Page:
This editorial appeared in The Miami Herald.
Prosecutors are expected to be tough advocates in going after the bad guys, but when that zeal turns into "win at all costs" behavior, justice is not served.
U.S. District Judge Alan Gold used that term, "win at all costs," to describe the egregious misconduct of three U.S. prosecutors in an exhaustive 50-page reprimand last week. The judge was justifiably outraged by the way prosecutors Sean Cronin, Karen Gilbert and Andrea Hoffman handled a narcotics case against a Miami Beach doctor.
The prosecutors conducted a secret investigation of the defendant's attorneys, using informers to try to entrap them into bribery. They taped the defense attorneys' conversations, but all they got was lawyers saying No to the informers' invitations to commit bribery.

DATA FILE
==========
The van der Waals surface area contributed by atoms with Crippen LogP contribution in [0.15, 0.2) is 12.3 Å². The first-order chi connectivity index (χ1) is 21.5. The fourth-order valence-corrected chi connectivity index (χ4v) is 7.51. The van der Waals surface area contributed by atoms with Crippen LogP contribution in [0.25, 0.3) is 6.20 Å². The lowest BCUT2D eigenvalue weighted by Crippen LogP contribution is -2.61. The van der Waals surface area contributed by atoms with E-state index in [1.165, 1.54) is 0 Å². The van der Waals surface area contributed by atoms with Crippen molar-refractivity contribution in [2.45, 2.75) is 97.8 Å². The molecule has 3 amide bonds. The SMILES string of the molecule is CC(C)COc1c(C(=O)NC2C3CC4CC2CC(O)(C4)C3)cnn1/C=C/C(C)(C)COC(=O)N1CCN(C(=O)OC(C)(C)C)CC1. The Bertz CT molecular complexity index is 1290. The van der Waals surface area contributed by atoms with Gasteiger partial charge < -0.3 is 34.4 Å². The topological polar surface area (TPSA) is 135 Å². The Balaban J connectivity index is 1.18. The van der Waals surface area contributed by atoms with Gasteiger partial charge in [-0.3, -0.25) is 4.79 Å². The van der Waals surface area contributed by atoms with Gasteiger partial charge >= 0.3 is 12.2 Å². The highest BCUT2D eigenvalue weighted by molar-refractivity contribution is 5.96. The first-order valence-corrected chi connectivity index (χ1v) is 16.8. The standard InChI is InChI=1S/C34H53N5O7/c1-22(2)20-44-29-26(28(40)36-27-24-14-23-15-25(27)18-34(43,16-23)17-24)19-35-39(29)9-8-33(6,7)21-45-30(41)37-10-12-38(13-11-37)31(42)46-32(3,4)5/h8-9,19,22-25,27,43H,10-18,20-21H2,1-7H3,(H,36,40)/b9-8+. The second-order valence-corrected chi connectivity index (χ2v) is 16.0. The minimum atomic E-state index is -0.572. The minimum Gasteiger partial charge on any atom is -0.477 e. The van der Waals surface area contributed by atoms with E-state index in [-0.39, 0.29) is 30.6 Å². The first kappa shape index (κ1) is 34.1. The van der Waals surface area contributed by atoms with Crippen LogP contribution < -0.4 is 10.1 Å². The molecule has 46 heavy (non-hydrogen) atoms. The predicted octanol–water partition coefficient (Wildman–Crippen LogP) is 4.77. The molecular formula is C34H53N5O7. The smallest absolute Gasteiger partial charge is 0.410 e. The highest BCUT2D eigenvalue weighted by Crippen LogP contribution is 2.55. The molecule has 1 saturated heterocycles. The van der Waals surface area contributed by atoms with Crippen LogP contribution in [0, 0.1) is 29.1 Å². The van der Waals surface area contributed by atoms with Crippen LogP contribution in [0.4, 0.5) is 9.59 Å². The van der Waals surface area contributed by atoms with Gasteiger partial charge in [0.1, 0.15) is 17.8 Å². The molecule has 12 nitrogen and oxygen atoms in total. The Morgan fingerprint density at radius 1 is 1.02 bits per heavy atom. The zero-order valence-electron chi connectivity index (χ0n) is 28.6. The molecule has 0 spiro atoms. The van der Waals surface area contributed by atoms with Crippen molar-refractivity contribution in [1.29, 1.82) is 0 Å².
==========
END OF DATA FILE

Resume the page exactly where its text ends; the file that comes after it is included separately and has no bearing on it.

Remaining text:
The prosecutors then used their informers as witnesses in the trial, asserting that they were impartial and neutral, which could hardly be the case since they had tried to help set up the defense team. The prosecutors neglected to tell the judge or their boss, the U.S. attorney, about their extra-curricular venture. When the defense team wasn't cooperative enough, the prosecutors became vengeful. They increased the original 26 charges to 141.
None of this worked. A witness revealed the bribery entrapment scheme on the stand. The defense used this to argue that the prosecutors had a weak case. The jury agreed, and the defendant was found not guilty on all counts.
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